Barry Bennell victim David Lean told police of hundreds more but 'no one listened'

The former Preston North End player came forward in 2013

Barry Bennell

Image: IRN

The police and Crown Prosecution Service were warned by one of Barry Bennell's earliest victims more than three years ago that the paedophile football coach could have preyed on hundreds of boys.

David Lean, a former Preston North End reserve team player, was abused by Bennell in 1980, but after 30 years of silence came forward in 2013 with evidence that led to him being sentenced to two years' imprisonment in 2015.

Waiving his anonymity and speaking publicly for the first time, Mr Lean told Sky News that his case was initially rejected by the CPS, and when he warned the authorities Bennell could have hundreds of victims "no one wanted to listen".

"I told them there could be hundreds more," he said. "At this stage now I know there are hundreds more. Because of my accounts, the way he was with me within seconds of the door shutting [behind me] in April 1980, and he wasn't stopped until 1994-95 in America. 

"He was running junior football teams and working in a children's home. There was always going to be more. Many, many, many, many more and I told them. I had already told the police that there were hundreds, and no-one wanted to listen."

Bennell was first jailed in the USA in 1994 for assaulting a British boy on a football tour, and in 1998 was sentenced to nine years in jail in the UK for the sexual assault of six boys.

Because he was abused in the period covered by the UK trial, the CPS told Mr Lean it was unlikely his evidence would have made any difference even if he had come forward in 1998.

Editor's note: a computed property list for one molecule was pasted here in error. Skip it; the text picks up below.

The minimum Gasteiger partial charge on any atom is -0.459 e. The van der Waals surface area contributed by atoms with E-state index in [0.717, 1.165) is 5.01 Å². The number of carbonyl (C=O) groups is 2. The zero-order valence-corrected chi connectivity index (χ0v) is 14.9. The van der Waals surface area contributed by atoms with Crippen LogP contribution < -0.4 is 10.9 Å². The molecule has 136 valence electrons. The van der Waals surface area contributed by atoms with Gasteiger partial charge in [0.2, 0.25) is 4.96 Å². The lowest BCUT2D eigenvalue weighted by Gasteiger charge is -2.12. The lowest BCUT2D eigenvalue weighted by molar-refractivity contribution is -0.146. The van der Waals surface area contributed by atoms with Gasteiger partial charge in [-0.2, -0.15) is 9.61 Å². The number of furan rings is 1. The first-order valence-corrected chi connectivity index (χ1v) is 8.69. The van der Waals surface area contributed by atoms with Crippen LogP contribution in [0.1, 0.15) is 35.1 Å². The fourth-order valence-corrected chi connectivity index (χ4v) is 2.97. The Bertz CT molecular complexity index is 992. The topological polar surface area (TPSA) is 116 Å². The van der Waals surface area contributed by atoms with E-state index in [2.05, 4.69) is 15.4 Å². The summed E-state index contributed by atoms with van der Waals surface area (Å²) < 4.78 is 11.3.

He appealed to the Child Sexual Abuse Review Panel against the CPS decision not to prosecute in the summer of 2013 and it found in his favour, ordering the police to charge Bennell.

Former football coach Barry Bennell pictured in an undated photo. Many former footballers have come forward to police in the wake of revelations about sexual abuse. Image: PA / PA Wire/PA Images

The decision led to a change in the guidance to prosecutors in relation to historical child sexual abuse, with cases involving children of 12 or under pursued even if they may only bring a short sentence.

In April 2015, the day before he was due to go on trial, Bennell pleaded guilty to two counts of indecent assault on a male under the age of 14, and two counts of enticing a boy under the age of 14 to commit an act of gross indecency.

He was sentenced to two years in jail, but when Mr Lean came to court to read a victim's impact statement, he was led into the same room as his abuser, despite requesting anonymity.

"He was sat right in front of me, two yards away from me. The only people in that passageway were me and him. I never wanted to see him again in my life and now I have his face, his current appearance, there all the time.

"This is a man that groomed me for seven months, that abused me for two nights and the implications and the after-effects have gone on throughout my life."

Mr Lean's account of abuse and his two-and-a-half-year fight for justice comes after several footballers spoke publicly about abuse by Bennell and other unnamed coaches, raising concerns that a paedophile ring was operating in English football in the 1980s and 1990s.

Now a manager in the leisure industry, Mr Lean played for Preston reserves for three years and youth football against others who have gone public with claims of abuse, including England forwards David White and Paul Stewart.